Free-Fall Lifeboats Aid North Sea Safety


Strapped into a free-falling lifeboat, it takes a heart-stopping 2.4 seconds to drop 100 feet from a North Sea oil platform before you smack into the water.

Oil firms, alarmed by a death toll of around 500 since North Sea drilling began in the 1960s, are turning more and more to free-fall lifeboats for emergency evacuation.

They are backing them up with such systems as “doughnut” rappelling lines and sock-like chutes.

Norway is making free-fall lifeboats--which look like wedge-shaped submarines--the standard for safety. Trade unions reckon that Norwegian safety standards are the best in the world.


“I’d definitely choose a Norwegian platform as safer than any other,” said Oerjan Bergfloedt, deputy leader of Norway’s Oil Workers’ Collective Union, the biggest offshore union with about 6,000 members.

In the British sector of the North Sea, the Piper B platform, alongside the site of the Piper Alpha, which exploded in 1988 with the loss of 167 lives, will be the first to use free-fall boats, operator EE Caledonia said.

The boats submerge on hitting the water then resurface, the momentum of the fall driving them away from the platform. Britain and Norway are the biggest oil producers in West Europe, pumping about 2 million barrels each a day.

Piper B, coming on stream in June, 1992, will also have “doughnuts"--fire-resistant nylon rappelling lines which workers can clip onto a railing or pipe to slide down to the sea.


“We think this will set a new trend for safety,” said EE Caledonia spokesman Alex Blake Milton. The explosion on the Piper Alpha, operated at the time by Occidental Petroleum Corp., was the world’s worst offshore disaster.

Under Norwegian rules, oil companies have either to fit free-fall boats or prove that their own evacuation plans are equally good--a bridge to another platform could qualify. Platforms also need a backup route to the lifeboats.

North Sea platforms are among the most hostile workplaces in the world. Stuffed with explosive oil and gas, they must be perched high enough to avoid waves whipped up by hurricane-force winds.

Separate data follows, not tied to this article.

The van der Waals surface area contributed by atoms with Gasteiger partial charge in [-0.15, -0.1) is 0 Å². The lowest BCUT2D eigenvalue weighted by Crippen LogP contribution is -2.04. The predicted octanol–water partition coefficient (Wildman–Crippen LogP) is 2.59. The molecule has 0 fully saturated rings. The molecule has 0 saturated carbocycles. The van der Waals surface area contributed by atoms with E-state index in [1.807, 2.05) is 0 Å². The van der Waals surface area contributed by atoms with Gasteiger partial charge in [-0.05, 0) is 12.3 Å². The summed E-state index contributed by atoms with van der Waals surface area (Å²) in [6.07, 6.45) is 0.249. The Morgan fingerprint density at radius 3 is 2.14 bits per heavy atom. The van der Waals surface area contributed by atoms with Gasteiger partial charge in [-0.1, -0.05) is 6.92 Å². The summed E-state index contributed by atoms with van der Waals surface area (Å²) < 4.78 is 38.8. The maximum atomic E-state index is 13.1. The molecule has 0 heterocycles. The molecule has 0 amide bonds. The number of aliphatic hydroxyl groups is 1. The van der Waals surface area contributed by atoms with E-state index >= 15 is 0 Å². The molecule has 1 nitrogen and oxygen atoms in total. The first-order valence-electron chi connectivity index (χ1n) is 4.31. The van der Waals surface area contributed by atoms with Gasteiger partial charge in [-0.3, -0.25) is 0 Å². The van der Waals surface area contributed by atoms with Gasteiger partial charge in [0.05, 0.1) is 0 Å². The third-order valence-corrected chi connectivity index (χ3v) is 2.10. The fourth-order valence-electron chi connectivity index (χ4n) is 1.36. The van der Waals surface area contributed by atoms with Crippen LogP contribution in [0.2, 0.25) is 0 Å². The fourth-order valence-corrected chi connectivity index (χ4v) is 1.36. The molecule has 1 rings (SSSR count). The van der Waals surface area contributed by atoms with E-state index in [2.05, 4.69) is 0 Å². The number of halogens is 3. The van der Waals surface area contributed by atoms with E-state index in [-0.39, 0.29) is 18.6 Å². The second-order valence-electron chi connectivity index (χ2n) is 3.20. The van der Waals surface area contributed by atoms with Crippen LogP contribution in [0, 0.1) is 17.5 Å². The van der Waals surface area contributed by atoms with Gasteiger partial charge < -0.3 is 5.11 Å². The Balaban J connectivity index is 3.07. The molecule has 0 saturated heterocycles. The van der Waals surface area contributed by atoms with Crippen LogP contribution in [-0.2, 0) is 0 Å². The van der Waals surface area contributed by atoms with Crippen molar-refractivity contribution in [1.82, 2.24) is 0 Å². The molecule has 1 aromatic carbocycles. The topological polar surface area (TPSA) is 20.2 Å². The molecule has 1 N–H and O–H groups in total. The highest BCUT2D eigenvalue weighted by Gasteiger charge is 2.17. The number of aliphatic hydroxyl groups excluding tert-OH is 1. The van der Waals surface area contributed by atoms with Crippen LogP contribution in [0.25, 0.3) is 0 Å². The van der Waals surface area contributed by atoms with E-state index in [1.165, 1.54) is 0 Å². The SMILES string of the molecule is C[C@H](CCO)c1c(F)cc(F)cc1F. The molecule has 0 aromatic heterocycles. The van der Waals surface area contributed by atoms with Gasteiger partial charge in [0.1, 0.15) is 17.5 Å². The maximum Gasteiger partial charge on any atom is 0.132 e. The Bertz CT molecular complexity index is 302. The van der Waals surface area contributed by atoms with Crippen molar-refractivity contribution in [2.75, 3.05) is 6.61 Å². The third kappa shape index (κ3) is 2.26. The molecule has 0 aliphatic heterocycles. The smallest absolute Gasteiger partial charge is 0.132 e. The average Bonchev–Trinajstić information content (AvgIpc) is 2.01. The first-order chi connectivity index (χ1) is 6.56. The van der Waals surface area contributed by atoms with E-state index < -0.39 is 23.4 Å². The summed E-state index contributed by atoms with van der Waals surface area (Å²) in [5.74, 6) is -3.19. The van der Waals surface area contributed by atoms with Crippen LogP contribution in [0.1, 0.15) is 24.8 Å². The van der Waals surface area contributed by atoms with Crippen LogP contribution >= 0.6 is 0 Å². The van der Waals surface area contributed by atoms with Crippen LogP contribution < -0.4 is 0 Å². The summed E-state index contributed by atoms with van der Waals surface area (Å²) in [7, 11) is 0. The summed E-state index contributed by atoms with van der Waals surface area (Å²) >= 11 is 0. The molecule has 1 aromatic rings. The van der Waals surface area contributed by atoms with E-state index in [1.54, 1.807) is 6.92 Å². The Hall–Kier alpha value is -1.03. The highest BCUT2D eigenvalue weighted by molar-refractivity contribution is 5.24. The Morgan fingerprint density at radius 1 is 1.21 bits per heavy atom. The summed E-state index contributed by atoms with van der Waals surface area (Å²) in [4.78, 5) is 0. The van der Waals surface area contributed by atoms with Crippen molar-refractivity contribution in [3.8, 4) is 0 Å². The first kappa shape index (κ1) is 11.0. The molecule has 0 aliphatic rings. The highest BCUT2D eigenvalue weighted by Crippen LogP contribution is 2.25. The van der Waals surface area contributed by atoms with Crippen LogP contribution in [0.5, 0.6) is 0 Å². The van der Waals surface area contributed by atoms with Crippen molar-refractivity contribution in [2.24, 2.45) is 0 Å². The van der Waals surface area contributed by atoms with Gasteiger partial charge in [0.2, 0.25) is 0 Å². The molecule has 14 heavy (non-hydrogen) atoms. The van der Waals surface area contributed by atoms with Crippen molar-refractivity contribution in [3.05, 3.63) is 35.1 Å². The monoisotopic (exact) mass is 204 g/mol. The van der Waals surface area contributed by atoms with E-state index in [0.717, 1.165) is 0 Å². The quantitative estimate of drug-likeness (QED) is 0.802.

Helicopters are often unusable--in a fire, a storm or when gas is leaking. Conventional lifeboats can be dashed by waves against platform legs as they are lowered.


If workers jump overboard in an emergency and survive the fall, they are still likely to perish because the North Sea is too cold for long exposure, even in a survival suit. In offshore drilling areas such as the Gulf of Mexico, platforms are lower and the water is warmer.

Union leader Bergfloedt said a drawback of free-fall lifeboats is that it could take more time to clamber inside the boats, which can hold 70 people.

Also, while makers say free-fall boats work out cheaper than conventional systems, oil firms say converting older platforms to fit them is extremely expensive.

On the Piper Alpha, smoke meant that many workers were unable to reach the lifeboats or died in an explosion before they could board. A survivor who leaped 200 feet into the sea said: “It was a case of fry or die, or jump and try.”


A doughnut, named after the shape of one of its metal parts, costs about $1,000. Doughnuts have been fitted on about 30 platforms in the British sector of the North Sea.

In another innovation, Norway’s Selantic Industrier has supplied Norwegian and British platforms with 39 “Skyscape” evacuation chutes since 1988. The Skyscape is a vertical tube down which workers can slither to a waiting life raft.

He said the chutes--made of Kevlar netting and steel hoops and fitted with compartments to prevent too quick a fall--cost between $268,000 and $302,000.